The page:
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Title: Sinusitis in children

What is sinusitis? — Sinusitis is a condition that can cause a stuffy nose, cough, pain in the face, and discharge (mucus) from the nose. The sinuses are hollow areas in the bones of the face . They have a thin lining that normally makes a small amount of mucus. When this lining gets infected, it swells and makes extra mucus. This causes symptoms.

Sinusitis can happen when a child gets sick with a cold. The germs causing the cold can also infect the sinuses. Many times, the child seems to be getting over the cold but then gets sinusitis and begins to feel sick again.

What are the symptoms of sinusitis? — Common symptoms of sinusitis in children include:

●Cough
●Stuffy or blocked nose
●Discharge from the nose
●Fever
●Headache
●Pain or swelling in the face
●Sore throat
●Bad breath
Most of the time, symptoms start to improve in 7 to 10 days.

Should I take my child to the doctor or nurse? — Take your child to the doctor or nurse if any of the following is true:

●Your child has a stuffy, runny, or blocked nose for more than 10 days.
●Your child has fever higher than 102.2ºF (39ºC), yellow or green discharge from the nose for 3 or 4 days in a row, and looks sick.
●Your child’s symptoms get better at first but then get worse.
Sometimes, sinusitis can lead to serious problems. Take your child to the doctor or nurse right away (do not wait 10 days) if he or she has any of these symptoms:

●Fever higher than 102.2ºF (39ºC)
●Sudden and severe pain in the face and head
●Trouble seeing or seeing double
●Trouble thinking clearly
●Swelling or redness around 1 or both eyes
●Trouble breathing
●Stiff neck
Is there anything I can do to help my child feel better? — Yes. To reduce your child’s symptoms, you can:

●Give your child an over-the-counter pain reliever, such as acetaminophen (brand name: Tylenol) or ibuprofen (sample brand names: Advil, Motrin) to reduce the pain. But NEVER give aspirin to any child younger than 18 years old. In children, aspirin can cause a life-threatening condition called Reye syndrome. When giving your child acetaminophen or other over-the-counter medicines, never give more than the recommended dose.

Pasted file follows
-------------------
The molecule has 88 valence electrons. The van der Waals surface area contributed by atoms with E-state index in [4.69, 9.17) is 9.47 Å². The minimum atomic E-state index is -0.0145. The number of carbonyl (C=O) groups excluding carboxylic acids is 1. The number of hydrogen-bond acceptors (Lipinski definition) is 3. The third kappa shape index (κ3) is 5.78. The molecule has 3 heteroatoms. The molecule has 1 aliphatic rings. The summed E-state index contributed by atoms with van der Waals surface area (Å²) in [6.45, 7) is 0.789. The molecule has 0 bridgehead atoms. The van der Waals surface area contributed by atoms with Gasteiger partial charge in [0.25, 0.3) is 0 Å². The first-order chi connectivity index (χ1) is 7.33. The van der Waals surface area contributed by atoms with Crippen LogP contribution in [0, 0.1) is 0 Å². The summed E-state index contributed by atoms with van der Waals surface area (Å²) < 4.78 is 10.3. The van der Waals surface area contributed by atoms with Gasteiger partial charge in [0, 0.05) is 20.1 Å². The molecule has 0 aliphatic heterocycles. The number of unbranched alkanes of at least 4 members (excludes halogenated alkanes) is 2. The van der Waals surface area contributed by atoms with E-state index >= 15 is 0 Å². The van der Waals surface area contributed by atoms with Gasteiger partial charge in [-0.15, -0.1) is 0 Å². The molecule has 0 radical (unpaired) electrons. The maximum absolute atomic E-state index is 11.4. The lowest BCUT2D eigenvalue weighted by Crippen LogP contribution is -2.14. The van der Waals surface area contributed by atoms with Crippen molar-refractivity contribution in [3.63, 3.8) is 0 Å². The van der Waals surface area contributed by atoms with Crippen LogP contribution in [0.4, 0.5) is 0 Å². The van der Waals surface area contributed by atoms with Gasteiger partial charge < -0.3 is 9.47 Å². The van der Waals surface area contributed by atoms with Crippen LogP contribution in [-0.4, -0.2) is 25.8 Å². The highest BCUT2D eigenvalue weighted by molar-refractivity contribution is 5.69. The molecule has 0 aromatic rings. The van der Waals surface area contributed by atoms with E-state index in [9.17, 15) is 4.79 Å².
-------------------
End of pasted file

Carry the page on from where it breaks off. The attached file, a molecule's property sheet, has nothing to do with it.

●Rinse your child’s nose and sinuses with salt water a few times a day – Ask your doctor or nurse about the best way to do this.
You should NOT give your child cold or allergy medicines for sinusitis. Those medicines could make your child’s symptoms worse. Plus, cold medicines are not safe for children younger than 6.

How is sinusitis treated? — Most of the time, sinusitis does not need to be treated with antibiotic medicines. This is because most sinusitis is caused by viruses — not bacteria — and antibiotics do not kill viruses. Many children get over sinus infections without antibiotics.

Some children with sinusitis do need treatment with antibiotics. If your child’s symptoms have not improved after 10 days, ask the doctor if he or she needs antibiotics. If your child is put on antibiotics, make sure he or she takes them exactly as directed and finishes the whole prescription.

What if my child does not get better with treatment? — If your child’s symptoms do not start get better after 3 days of treatment, talk with his or her doctor or nurse. Your child might need a different antibiotic. If that doesn’t work, the doctor or nurse might order other tests, but that is not usually needed. Tests to figure out why a child still has symptoms can include:

●CT scan or other imaging tests – Imaging tests create pictures of the inside of the nose and sinuses.
●A test to look inside the sinuses – For this test, a doctor puts a thin tube with a camera on the end into the nose and up into the sinuses.

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